Like a comic actor who longs for a serious role every now and then, Blue Rodeo sought the dark side of the human psyche for its Discovery/Warner debut album, “Nowhere To Here.”
The Canadian country-drenched rock band’s sixth album is a stark contrast from the upbeat “Five Days In July” (1993).
“I personally wanted to write songs that were different from the last album,” singer-guitarist Jim Cuddy said recently. “The ones on the last record were reassuring and it was all about sunshine. This record definitely has a little darkness in it. The approach was different. It’s a little more jarring just in the note selections.”
What was the cause of this upheaval?
“It was a reflection of the mood we got in making it,” Cuddy said, with a laugh. “The making of it, everybody was pretty fragile. It was exhausting. I think it’s a little more exhausting to deal with the dark side of things. You get more soul-weary.”
That’s not to say that Blue Rodeo wasn’t pleased with “Five Days In July.” On the contrary. Cuddy said the Toronto-based sextet goes from pole to pole with each record, desperately trying to avoid repeating themselves.
” ‘Five Days In July’ was very bright and positive, and it was in the summer,” Cuddy said. “And now all of a sudden we’re in the winter and we were cooped up in this place and we knew we had to get a little deeper into ourselves to get a record written that was going to be more satisfying.
“It just ended up being a more difficult birth, just harder to get out, and when it got out, it was about subjects that were not all full of reassurances and strengthening. They were about vulnerable, fragile, scary things, things you have to live with.”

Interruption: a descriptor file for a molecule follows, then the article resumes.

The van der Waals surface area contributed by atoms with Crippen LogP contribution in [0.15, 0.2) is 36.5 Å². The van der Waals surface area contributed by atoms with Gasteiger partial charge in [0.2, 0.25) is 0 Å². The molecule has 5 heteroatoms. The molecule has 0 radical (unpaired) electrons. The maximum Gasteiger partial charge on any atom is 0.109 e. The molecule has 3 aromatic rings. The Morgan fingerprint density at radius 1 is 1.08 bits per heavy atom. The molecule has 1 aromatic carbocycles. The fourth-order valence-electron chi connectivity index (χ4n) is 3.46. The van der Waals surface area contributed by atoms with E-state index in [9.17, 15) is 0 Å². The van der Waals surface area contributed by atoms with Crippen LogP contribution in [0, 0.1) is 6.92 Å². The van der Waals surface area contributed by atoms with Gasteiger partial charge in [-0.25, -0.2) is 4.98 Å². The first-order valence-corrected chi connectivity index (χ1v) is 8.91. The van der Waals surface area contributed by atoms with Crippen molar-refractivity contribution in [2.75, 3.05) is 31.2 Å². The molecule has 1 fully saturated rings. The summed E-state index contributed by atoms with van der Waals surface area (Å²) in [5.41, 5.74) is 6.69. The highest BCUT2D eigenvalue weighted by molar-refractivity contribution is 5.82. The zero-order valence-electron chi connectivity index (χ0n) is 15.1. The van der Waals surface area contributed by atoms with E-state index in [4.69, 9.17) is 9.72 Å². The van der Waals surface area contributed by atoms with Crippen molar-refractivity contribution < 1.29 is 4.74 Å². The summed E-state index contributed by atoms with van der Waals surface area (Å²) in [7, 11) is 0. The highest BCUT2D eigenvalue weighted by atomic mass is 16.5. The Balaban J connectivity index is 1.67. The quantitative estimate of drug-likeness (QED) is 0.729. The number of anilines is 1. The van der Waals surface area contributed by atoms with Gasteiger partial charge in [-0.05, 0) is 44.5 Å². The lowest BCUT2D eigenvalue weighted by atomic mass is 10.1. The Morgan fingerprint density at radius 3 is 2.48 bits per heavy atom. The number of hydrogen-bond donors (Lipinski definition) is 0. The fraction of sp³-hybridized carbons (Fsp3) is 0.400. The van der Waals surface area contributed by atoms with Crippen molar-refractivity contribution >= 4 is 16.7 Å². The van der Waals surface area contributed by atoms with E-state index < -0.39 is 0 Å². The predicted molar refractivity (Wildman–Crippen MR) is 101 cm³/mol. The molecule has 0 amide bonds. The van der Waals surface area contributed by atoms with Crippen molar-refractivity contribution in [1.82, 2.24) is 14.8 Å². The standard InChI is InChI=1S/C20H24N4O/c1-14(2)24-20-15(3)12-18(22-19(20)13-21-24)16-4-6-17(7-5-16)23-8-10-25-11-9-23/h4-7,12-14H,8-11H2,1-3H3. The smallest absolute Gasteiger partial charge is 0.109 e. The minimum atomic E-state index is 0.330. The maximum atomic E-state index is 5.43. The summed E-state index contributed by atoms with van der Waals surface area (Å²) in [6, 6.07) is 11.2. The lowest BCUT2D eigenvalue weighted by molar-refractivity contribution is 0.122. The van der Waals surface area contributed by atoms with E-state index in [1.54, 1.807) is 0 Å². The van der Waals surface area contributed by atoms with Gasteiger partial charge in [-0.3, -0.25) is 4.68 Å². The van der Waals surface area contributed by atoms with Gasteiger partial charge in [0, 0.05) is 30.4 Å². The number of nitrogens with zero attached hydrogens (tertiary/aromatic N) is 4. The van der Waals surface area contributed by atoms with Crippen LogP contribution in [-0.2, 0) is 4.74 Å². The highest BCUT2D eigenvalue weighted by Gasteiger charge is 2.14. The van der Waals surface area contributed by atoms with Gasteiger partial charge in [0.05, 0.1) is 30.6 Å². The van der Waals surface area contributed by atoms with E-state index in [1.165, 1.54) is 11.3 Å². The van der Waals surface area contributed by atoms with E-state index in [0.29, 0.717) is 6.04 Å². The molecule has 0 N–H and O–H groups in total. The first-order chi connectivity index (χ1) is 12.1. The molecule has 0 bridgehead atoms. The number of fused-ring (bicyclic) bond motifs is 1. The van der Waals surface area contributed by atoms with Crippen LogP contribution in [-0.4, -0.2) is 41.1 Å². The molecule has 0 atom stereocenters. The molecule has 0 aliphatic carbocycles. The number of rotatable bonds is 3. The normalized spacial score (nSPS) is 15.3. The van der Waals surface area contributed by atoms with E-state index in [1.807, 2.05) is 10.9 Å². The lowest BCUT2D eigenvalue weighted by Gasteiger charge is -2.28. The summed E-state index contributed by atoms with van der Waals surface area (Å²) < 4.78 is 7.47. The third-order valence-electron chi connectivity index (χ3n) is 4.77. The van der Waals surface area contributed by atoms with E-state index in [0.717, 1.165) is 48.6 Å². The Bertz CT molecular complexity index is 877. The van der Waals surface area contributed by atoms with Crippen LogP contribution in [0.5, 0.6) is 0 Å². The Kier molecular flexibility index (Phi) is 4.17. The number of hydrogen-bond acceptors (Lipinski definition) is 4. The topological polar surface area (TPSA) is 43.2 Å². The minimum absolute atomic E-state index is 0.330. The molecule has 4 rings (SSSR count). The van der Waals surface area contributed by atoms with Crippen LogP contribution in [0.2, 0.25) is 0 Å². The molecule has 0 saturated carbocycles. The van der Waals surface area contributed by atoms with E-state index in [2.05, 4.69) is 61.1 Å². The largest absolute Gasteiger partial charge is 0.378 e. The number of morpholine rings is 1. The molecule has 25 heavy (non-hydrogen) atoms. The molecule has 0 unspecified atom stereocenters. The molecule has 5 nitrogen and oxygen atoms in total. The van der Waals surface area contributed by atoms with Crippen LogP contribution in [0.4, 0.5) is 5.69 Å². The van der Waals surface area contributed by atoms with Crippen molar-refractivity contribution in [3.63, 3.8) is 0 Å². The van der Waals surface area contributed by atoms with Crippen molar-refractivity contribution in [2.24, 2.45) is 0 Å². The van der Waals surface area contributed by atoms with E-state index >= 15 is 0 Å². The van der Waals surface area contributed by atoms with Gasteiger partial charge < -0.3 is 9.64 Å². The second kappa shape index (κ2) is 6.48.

Blue Rodeo builds a tight, almost psychedelic country-rock weave around such somber but beautiful tracks as “Save Myself,” “Brown-Eyed Dog” and “Girl In Green.” Sarah McLachlan provides backup vocals on all three cuts. Despite the solemn tone, the album holds true to Blue Rodeo’s heartland quality.
Only now, months after finishing the album, Cuddy said he is just beginning to understand what they did.
“First of all, when we finished it, I didn’t want to listen to it again,” he said. “I haven’t listened to it that much. Just playing the songs and realizing how much we have developed, how much we got out of the songs, I guess that was different than we had done on other records.”
In the mid-’80s, Blue Rodeo rose from the club scene on Toronto’s Queen Street, the same spot where k.d. lang, the Cowboy Junkies and the Jeff Healey Band paid their dues. Their debut album, “Outskirts,” was a multiplatinum hit in Canada and earned them the Juno Award for best group, the first of three in five years. Subsequent albums fared just as well.
Across the border, big-time success has eluded them.
“We’re one of those endangered special-interest groups in the United States,” Cuddy said, laughing. “In the last couple of years, we feel like we’ve established an audience. It’s a small audience, but we have actually made a connection with an audience that has more than one of our records and comes out to see us on a regular basis. I guess we feel satisfied that we’ve actually made that step in America.
“We come down and we do clubs, usually 300, 400, 500 people. Where it goes from there, I don’t know. It takes us back to when we started as a band in Canada. Honestly, it’s a little break from Canada, where there’s a lot of pressure on us.
“When we come to the states, we have the same kind of freedom we had when we first started out in Toronto. We can play whatever we want on any given night, and we really have to concentrate to play well together as a band. It’s a very small space, usually, and if you play like you’re a big rock star and you’re all in your own world, you’ll sound like s—. And people will not respond.
“That’s not what we’re about.”
BWF (before we forget): Check them out on the Web @ www.bluerodeo.com. … The Blue Rodeo album discography – “Outskirts” (1987); “Diamond Mine” (1988); “Casino” (1991); “Lost Together” (1992); “Five Days In July” (1993); “Nowhere To Here” (1995); “Tremelo” (1997).
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